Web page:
Monday, October 1, 2007

A "real" discussion about Iraq?

(Originally posted at The Motley Patriot)

There is a disconnect in America regarding Iraq. Brad Warthan, VP/Editorial Page Editor at The State newspaper in Columbia, SC, calls for a "real" discussion on Iraq. If you care to have a good laugh you can read his article; it is neither a "real" discussion, nor, does it face basic facts.

If we are to have a "real" discussion on Iraq we must face the facts and discuss.

In May 2007, MSNBC reported that the Green Zone in Iraq was no longer considered safe after a spike in attacks. In September 2007, the LA Times reported that the U.S. had to ban, indefinitely, diplomatic travel outside of the Green Zone. In other words, despite the White House report given by General Petraeus to Congress, the "surge" has failed to establish security in Iraq. The political reconciliation that the "surge" was meant to provide hasn't occurred either, for if it had, why is our government now suggesting that Iraq be partitioned into three separate ethnic states with each state governing themselves? The answer to that is self-evident.

Reports of violence and deaths in Iraq are contradictory. The Washington Post did a "fact checker" and found that, depending on who you listen to, civilian casualties in Iraq could be decreasing or increasing. The one thing that the Washington Post continually points out is that the numbers in these reports are possibly inflated. They make this point repeatedly in the article. What these reports don't discuss is one basic fact; we are not killing "terrorists", we are killing Iraqi civilians who have taken up arms over our American occupation of their country. The simple fact is that if we continue killing every Iraqi who refuses to accept our occupation of their country until there are no more left, America has committed, in effect, genocide.

Larry Johnson at No Quarter makes a very accurate and stunning statement in his article, `What war on terrorism`; "The success (and even that is arguable) we have achieved in Iraq and Afghanistan is not typical and is teaching our military forces some bad habits. We do not have to bother asking Maliki or Karzai for permission to hit suspected terrorist targets. So far our forces have a green light. Our military forces, complete with airlift and logistics support, are already in place and can get to most targets within a few hours. Despite these advantages, our operations against terrorist targets have not been accompanied by a significant decline in insurgent violence. In fact, after our forces killed the Al Qaeda in Iraq leader, Al Zarqawi, in June of 2006, the level of violence by terrorists continued to increase for the subsequent six months."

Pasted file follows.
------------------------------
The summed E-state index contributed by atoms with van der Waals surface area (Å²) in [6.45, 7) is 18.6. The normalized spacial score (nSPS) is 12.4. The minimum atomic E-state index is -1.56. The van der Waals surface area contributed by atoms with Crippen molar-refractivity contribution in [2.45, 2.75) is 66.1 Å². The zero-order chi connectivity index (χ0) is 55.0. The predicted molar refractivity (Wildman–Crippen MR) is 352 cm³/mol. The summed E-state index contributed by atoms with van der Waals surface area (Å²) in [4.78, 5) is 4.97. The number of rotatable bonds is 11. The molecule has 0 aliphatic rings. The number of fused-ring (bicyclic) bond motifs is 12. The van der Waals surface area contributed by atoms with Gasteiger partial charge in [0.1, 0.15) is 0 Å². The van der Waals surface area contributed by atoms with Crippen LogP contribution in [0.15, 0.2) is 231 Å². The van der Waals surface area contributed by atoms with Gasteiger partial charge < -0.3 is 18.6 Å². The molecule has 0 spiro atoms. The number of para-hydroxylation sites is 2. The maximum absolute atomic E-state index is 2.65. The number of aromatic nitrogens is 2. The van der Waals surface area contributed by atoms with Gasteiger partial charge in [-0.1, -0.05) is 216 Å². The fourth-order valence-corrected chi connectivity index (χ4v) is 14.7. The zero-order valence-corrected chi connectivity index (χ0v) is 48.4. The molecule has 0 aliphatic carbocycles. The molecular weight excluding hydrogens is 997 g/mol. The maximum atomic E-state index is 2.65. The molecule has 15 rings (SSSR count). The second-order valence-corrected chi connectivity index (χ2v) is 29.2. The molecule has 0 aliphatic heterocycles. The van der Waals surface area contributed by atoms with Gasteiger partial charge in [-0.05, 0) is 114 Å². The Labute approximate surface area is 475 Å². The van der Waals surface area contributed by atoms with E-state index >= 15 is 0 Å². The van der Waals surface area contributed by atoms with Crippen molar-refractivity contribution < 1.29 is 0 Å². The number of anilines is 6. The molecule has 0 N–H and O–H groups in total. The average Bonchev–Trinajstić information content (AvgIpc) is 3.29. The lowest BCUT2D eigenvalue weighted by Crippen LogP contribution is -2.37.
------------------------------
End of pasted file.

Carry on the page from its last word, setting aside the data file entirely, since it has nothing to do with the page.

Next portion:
The reason for this increase in violence is obvious; for every actual al-qaeda terrorist we killed, we killed, detained, and even tortured, hundreds of Iraqi civilians. It is our continued use of military force in Iraq that has fueled the Iraqi insurgency until we were forced to "surge" more troops to meet that rise. But, what is so stunning in this statement is that we don't have "ask permission" to operate within a sovereign nations borders. How we got to that point is obvious to everyone; we invaded, we occupied, we instilled puppet governments, and we operate under no rules other than our own. What is lost in the "real" discussion, however, is that we invaded Iraq based on lies and cherry-picked intelligence. Colin Powell's United Nations presentation has been so discredited that he rarely shows his face in public anymore.

We are now at the point where the majority of media and pundits try to dismiss the history of why and how we invaded Iraq in order to salve their own conscience. We are now asked to "move forward" in the debate to "now what" simply because we are "there". Even that has been answered; we now detain everyone in Iraq who refuses to live under American rule; we now torture anyone who takes up arms against us; we now claim we can keep these people jailed indefinitely; we now claim that we can keep our armed forces in these countries for as long as we please. This is not a "real" discussion; it is a blatant attempt to justify the illegal invasion and continued killing of Iraqi civilians.

The only "real" discussion concerning Iraq is, and has been, how long will we, the American people, allow our country to continue these actions, yet, even this doesn't get any "real" discussion. The "conventional wisdom" has turned from "when do we leave" to "how can we justify our continued stay" and has now arrived where we say "we are there to stay so deal with it". Where is the "real" discussion in that?

Has America now fallen to the point we are the Germany of the 1940's invading who we wish? Will it take the world standing up to us, just as we did to Hitler, before we decide to stop? Will it take our nation bringing about another world war before our government, our media, and our own citizens begin to realize just how wrong we have been in our actions? Is that the point where this "real" discussion on Iraq has evolved; when does the world say enough to America's unprovoked aggression? If that be the case, let's have a "real" discussion on that for it seems there is no "real" discussion on Iraq anymore.